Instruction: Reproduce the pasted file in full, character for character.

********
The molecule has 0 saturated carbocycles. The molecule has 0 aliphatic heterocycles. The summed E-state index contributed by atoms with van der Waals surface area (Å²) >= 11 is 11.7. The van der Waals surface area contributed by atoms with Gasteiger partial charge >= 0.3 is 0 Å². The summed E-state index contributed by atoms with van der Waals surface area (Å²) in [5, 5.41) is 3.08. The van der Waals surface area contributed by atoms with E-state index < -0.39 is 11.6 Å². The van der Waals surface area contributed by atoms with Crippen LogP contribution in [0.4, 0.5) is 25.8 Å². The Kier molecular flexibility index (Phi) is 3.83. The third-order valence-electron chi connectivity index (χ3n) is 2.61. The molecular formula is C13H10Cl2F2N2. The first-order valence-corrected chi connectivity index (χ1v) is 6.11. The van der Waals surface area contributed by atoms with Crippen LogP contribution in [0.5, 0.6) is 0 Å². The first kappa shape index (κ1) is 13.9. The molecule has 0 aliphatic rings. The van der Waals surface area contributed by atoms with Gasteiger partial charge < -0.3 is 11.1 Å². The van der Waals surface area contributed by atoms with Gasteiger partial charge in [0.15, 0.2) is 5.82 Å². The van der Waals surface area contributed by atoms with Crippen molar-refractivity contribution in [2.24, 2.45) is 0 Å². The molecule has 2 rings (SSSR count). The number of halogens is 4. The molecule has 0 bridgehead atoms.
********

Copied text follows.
The molecule has 0 saturated carbocycles. The molecule has 0 aliphatic heterocycles. The summed E-state index contributed by atoms with van der Waals surface area (Å²) >= 11 is 11.7. The van der Waals surface area contributed by atoms with Gasteiger partial charge >= 0.3 is 0 Å². The summed E-state index contributed by atoms with van der Waals surface area (Å²) in [5, 5.41) is 3.08. The van der Waals surface area contributed by atoms with E-state index < -0.39 is 11.6 Å². The van der Waals surface area contributed by atoms with Crippen LogP contribution in [0.4, 0.5) is 25.8 Å². The Kier molecular flexibility index (Phi) is 3.83. The third-order valence-electron chi connectivity index (χ3n) is 2.61. The molecular formula is C13H10Cl2F2N2. The first-order valence-corrected chi connectivity index (χ1v) is 6.11. The van der Waals surface area contributed by atoms with Crippen LogP contribution in [0.5, 0.6) is 0 Å². The first kappa shape index (κ1) is 13.9. The molecule has 0 aliphatic rings. The van der Waals surface area contributed by atoms with Gasteiger partial charge < -0.3 is 11.1 Å². The van der Waals surface area contributed by atoms with Gasteiger partial charge in [0.15, 0.2) is 5.82 Å². The van der Waals surface area contributed by atoms with Crippen molar-refractivity contribution in [2.24, 2.45) is 0 Å². The molecule has 2 rings (SSSR count). The number of halogens is 4. The molecule has 0 bridgehead atoms.